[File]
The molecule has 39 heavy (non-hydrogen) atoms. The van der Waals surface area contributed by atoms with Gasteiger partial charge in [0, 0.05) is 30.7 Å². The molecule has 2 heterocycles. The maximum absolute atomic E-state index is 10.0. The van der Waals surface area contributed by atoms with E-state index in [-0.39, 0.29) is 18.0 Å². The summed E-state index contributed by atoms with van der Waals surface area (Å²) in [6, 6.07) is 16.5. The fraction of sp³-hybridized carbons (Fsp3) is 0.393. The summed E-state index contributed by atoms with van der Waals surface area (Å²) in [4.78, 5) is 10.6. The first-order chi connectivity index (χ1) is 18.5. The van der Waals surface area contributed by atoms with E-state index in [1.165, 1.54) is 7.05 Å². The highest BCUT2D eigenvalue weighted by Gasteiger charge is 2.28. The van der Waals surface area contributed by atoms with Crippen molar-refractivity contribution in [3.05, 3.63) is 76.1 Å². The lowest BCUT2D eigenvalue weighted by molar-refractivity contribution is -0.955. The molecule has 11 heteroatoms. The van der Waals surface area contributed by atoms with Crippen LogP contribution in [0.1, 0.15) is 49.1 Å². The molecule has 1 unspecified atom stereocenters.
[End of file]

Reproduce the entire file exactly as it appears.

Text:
The molecule has 39 heavy (non-hydrogen) atoms. The van der Waals surface area contributed by atoms with Gasteiger partial charge in [0, 0.05) is 30.7 Å². The molecule has 2 heterocycles. The maximum absolute atomic E-state index is 10.0. The van der Waals surface area contributed by atoms with E-state index in [-0.39, 0.29) is 18.0 Å². The summed E-state index contributed by atoms with van der Waals surface area (Å²) in [6, 6.07) is 16.5. The fraction of sp³-hybridized carbons (Fsp3) is 0.393. The summed E-state index contributed by atoms with van der Waals surface area (Å²) in [4.78, 5) is 10.6. The first-order chi connectivity index (χ1) is 18.5. The van der Waals surface area contributed by atoms with E-state index in [1.165, 1.54) is 7.05 Å². The highest BCUT2D eigenvalue weighted by Gasteiger charge is 2.28. The van der Waals surface area contributed by atoms with Crippen molar-refractivity contribution in [3.05, 3.63) is 76.1 Å². The lowest BCUT2D eigenvalue weighted by molar-refractivity contribution is -0.955. The molecule has 11 heteroatoms. The van der Waals surface area contributed by atoms with Crippen LogP contribution in [0.1, 0.15) is 49.1 Å². The molecule has 1 unspecified atom stereocenters.